Lim {x -> 1} x / (x - 1) = infty

Homework Statement

Prove that $\lim_{x \to 1} \frac{x}{x - 1} = \infty$

The Attempt at a Solution

First $0 < |x - 1| < \delta$ implies $\frac{x}{x - 1} > N, \forall N$

Because the reals are dense, we can choose an $n > 0$ such that $\frac{x}{x - 1} > \frac{n}{x - 1} > N$

then $\frac{n}{x - 1} > N$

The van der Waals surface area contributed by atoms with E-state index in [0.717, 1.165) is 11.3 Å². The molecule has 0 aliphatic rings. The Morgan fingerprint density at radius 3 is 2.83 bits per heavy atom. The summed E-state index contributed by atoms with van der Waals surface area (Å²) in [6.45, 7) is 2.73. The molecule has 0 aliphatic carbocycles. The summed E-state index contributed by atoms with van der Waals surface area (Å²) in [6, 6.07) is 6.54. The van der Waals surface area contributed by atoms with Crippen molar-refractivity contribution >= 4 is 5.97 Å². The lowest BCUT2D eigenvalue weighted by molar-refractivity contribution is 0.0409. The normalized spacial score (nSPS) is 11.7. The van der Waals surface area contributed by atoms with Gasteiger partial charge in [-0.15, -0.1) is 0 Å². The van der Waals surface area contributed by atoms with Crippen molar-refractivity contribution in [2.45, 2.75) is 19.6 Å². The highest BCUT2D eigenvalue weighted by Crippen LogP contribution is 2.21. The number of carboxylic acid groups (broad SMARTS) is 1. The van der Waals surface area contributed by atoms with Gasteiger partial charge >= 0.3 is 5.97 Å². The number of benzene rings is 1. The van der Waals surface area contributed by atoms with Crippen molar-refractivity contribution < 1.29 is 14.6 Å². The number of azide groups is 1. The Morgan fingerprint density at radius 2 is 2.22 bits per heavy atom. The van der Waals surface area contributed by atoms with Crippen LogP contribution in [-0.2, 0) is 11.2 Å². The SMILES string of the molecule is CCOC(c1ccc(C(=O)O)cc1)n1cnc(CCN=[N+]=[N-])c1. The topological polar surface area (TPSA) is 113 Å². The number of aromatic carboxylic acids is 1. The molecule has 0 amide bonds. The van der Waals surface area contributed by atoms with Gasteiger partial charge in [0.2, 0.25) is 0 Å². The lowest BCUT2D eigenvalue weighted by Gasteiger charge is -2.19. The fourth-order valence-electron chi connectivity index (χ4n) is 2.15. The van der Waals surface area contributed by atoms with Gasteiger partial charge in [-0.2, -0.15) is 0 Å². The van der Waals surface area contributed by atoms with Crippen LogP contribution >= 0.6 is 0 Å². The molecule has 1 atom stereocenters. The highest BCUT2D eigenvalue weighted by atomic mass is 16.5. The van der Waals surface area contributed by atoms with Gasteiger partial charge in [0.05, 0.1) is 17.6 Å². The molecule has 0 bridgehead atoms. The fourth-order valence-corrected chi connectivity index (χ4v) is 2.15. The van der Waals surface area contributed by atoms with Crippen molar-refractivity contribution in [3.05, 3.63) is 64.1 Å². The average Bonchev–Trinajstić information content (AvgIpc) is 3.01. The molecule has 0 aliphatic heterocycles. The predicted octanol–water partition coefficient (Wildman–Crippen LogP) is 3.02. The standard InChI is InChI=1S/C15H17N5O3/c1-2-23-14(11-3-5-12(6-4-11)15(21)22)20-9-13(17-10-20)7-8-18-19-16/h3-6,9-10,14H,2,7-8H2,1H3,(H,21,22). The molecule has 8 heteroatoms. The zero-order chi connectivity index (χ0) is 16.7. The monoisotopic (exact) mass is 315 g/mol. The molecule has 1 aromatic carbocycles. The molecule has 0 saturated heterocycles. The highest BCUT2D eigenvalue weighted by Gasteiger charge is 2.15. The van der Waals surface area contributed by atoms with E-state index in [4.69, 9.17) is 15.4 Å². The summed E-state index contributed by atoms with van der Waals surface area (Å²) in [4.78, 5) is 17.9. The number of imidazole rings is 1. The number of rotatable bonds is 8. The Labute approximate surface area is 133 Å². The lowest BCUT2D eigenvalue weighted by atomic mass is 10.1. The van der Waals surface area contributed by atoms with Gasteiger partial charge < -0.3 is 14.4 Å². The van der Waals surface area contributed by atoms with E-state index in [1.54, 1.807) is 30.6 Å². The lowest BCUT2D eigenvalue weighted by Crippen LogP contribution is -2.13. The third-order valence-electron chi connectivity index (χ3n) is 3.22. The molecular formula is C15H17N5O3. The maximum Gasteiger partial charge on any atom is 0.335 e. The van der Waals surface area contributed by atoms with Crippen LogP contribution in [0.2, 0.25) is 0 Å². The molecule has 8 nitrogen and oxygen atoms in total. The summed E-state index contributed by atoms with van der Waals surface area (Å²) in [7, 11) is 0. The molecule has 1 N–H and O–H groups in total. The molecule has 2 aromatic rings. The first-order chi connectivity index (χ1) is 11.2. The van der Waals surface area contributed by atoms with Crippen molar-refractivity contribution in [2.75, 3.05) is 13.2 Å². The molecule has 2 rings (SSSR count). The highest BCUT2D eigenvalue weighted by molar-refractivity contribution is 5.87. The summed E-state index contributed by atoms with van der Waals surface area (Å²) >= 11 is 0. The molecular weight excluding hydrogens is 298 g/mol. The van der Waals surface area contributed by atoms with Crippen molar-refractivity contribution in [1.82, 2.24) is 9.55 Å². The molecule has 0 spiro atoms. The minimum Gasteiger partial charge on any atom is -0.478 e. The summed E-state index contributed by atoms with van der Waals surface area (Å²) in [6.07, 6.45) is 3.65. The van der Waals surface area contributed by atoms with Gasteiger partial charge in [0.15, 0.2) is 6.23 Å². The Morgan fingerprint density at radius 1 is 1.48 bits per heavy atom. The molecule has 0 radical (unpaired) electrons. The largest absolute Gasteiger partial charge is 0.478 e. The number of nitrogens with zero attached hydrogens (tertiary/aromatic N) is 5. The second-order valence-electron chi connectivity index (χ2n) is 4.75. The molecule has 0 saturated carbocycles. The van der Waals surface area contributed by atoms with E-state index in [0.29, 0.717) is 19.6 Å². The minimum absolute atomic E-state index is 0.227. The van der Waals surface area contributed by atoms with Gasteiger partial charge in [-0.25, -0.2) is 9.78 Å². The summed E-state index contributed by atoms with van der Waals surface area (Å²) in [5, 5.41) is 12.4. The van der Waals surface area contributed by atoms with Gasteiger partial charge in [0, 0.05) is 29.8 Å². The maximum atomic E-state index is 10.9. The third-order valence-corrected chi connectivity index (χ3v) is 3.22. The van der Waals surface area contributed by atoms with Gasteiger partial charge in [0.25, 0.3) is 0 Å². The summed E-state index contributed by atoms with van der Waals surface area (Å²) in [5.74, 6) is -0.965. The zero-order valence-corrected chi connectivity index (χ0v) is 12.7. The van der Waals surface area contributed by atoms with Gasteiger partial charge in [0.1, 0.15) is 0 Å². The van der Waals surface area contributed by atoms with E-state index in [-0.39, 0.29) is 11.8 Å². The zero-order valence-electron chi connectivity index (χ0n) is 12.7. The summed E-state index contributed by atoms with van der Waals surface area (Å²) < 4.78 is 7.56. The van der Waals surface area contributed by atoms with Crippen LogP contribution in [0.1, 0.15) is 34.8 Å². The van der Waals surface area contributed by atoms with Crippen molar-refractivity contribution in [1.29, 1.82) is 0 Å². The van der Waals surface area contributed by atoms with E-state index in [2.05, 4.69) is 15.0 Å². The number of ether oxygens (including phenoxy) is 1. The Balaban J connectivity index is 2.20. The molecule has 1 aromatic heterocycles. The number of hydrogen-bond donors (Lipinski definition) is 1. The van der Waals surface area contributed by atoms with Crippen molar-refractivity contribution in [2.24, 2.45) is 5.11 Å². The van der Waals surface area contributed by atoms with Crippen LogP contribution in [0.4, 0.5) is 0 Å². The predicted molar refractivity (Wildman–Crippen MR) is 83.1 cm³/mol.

$\frac{1}{x - 1} > \frac{N}{n}$
$x - 1 < \frac{n}{N}$

So choose $\delta = \frac{n}{N}$

and $0 < |x - 1| < \delta$ holds

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My first question is of course, is this proof correct. Secondly, if it's not, my other question is, is choosing an n as I've done above, a legal operation? Could it be changed to make it a legal operation?

Thanks,
- Rob